While there may be ways that you prefer to learn, it's important to vary your practice like this. Don't get stuck in a re-reading or a going-over-my-notes rut. Adapt and adjust your strategies to work for you in the university environment, and use your distributed practice to help yourself make the most of your time.

Along with distributed practice, self-testing is an extremely effective and important aspect of your learning process (Dunlosky et al., 2013). In studies done to evaluate this strategy, students who engaged in a "learning session" and were given a practice test on the content during the session were able to retain more information when tested a week later than their counterparts who didn't receive a practice test. Here's a graph about it all (Figure 7, Self Testing: Dunlosky et al., 2013):

Similarly, here's a graph that shows a comparison between "learning sessions," one of which involved studying + a practice test, while the other involved studying + re-studying. You can see that the rates of information retrieval were quite a bit higher a week after the initial learning took place in the group that engaged in studying + a practice test (Figure 8, Self Testing: Dunlosky et al., 2013):

Why is self-testing so effective? Because again, like distributing your practice, self-testing is asking your brain to learn how to remember. It's asking your brain to retrieve that information, which is exactly what you'll need to do on your exam. But we often don't make this kind of practice a part of our routine; we wait until it's our allotted test-prep time (if we're not thinking of test-prep as a term-long practice), and we do our practice testing (sometimes) there. But we also, often, do a whole lot of re-reading, and a whole bunch of "going-over" notes, neither of which has been proven to be a very effective strategy (seriously, you should really read the research!).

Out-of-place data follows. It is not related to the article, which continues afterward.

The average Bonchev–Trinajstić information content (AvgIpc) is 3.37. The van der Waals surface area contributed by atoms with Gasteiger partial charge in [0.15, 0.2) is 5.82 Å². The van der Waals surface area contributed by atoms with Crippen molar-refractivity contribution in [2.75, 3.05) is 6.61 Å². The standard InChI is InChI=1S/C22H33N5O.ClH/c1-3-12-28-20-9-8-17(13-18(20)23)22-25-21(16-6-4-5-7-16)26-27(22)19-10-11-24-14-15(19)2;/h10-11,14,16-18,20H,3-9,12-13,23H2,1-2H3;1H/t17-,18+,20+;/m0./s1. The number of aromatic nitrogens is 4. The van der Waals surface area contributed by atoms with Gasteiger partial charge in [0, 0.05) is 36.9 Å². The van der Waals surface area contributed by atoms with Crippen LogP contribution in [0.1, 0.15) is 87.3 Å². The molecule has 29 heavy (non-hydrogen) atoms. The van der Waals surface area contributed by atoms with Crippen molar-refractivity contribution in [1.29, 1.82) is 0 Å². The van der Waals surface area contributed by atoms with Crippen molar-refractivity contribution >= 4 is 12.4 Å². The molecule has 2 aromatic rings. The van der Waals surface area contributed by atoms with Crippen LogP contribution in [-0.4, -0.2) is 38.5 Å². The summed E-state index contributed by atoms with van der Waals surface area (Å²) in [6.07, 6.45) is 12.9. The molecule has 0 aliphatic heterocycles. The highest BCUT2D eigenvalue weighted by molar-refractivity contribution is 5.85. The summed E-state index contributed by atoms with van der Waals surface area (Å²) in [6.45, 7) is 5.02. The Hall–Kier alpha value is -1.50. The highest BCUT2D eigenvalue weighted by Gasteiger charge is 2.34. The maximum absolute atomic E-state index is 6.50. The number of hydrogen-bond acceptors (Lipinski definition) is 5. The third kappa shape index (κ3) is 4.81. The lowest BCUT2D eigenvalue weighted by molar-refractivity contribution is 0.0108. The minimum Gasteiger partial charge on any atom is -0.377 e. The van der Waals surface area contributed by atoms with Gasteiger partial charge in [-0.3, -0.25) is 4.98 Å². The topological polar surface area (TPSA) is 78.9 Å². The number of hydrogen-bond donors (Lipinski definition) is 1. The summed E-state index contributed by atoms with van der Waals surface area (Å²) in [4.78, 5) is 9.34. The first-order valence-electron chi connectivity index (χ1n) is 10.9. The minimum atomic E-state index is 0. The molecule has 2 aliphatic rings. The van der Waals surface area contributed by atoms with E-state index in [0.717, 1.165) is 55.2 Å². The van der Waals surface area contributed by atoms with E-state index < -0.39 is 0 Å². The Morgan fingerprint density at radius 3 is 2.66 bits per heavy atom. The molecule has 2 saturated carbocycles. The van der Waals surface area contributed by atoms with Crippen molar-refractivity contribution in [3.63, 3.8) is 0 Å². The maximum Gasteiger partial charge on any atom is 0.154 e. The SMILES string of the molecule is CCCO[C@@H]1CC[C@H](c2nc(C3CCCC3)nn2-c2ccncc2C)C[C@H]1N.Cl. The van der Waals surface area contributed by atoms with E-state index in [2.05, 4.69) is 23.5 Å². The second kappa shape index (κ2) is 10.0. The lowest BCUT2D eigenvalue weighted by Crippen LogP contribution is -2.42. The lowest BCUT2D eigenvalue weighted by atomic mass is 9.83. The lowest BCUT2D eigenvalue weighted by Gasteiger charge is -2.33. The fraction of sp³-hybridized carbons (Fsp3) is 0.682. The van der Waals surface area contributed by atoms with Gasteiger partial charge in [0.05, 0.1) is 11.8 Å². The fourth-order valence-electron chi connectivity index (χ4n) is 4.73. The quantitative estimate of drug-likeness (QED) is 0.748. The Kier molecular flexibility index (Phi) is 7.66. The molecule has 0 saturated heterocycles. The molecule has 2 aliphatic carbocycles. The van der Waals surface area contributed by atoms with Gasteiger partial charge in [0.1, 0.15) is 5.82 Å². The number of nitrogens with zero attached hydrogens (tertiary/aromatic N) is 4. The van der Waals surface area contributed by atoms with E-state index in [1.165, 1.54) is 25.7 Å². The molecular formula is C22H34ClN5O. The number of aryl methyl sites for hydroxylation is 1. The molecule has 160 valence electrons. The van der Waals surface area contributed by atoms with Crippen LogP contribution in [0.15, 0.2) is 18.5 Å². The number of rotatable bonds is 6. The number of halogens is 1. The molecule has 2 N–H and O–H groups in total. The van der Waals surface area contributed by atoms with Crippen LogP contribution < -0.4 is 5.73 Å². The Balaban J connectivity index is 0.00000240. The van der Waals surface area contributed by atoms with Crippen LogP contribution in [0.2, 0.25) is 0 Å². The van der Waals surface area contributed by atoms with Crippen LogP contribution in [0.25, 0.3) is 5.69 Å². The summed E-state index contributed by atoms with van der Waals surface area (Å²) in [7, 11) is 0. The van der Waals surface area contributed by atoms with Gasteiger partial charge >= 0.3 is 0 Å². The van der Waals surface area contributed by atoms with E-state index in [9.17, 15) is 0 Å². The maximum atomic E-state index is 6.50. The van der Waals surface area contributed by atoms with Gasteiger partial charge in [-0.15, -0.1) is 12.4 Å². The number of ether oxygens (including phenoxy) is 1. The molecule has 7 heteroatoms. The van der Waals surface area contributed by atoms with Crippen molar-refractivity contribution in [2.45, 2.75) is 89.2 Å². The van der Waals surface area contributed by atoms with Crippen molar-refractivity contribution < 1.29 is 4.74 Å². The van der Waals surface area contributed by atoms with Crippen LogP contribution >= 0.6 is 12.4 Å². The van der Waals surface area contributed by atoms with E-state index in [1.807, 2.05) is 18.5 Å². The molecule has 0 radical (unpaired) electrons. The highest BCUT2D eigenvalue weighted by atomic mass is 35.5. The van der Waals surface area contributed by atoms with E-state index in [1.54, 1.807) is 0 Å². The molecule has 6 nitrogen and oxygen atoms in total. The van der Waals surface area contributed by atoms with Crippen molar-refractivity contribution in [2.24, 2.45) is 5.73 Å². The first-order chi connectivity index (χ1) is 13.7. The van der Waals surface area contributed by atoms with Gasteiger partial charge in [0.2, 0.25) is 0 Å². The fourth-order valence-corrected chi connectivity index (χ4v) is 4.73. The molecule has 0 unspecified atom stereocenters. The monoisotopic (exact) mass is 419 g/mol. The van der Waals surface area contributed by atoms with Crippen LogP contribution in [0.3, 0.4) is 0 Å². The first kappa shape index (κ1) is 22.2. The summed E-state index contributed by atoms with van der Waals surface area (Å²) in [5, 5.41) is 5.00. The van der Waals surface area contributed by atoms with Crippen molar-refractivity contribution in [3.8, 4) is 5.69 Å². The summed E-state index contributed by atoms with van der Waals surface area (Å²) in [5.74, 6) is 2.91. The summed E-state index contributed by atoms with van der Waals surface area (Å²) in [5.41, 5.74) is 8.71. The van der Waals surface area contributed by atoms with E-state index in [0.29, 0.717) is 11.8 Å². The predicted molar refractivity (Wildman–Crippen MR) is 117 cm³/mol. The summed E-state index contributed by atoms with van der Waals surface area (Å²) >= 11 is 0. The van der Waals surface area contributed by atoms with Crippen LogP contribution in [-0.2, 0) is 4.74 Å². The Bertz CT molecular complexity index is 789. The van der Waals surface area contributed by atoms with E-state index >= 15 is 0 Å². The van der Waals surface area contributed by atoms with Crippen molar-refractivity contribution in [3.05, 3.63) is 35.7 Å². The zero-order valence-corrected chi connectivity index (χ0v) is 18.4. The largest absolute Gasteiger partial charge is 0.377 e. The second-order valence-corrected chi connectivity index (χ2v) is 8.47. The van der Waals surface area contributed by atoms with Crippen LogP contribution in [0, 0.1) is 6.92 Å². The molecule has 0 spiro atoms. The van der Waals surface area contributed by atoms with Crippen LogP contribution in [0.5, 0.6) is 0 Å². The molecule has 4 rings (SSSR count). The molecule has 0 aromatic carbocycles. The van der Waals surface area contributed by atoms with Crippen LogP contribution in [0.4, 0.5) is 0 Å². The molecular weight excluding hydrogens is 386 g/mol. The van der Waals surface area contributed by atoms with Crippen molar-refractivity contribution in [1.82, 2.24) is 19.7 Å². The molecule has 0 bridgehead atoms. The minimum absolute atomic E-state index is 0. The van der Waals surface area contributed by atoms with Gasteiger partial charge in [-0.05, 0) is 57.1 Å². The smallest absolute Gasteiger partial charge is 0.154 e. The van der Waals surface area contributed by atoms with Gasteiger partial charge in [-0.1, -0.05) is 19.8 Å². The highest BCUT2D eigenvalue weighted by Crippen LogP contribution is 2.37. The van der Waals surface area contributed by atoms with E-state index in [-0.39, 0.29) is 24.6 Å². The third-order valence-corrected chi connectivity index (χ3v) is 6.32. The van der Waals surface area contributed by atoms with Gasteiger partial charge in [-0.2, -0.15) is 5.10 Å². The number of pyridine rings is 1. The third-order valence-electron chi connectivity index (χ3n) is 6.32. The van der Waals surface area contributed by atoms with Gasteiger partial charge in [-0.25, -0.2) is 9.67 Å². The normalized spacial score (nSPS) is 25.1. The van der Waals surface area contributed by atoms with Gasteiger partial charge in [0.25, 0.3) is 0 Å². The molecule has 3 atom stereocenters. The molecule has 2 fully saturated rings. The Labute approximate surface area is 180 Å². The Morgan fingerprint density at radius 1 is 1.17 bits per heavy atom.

So! Check out the following self-testing ideas, and then take a look at our Active Studying techniques and our Make It Stick tool for even more ideas.And you can do this kind of testing on your own or with others. Here are a few activities that can get you there (we've got them listed as individual | group):

  • writing your own practice problems | writing/exchanging/answering practice problems
  • explaining the topic/concept aloud | teaching the topic/content to a group, and fielding questions
  • working forwards, backwards, and out of order with your flashcards | exchanging flashcards with your group and using others' to test yourself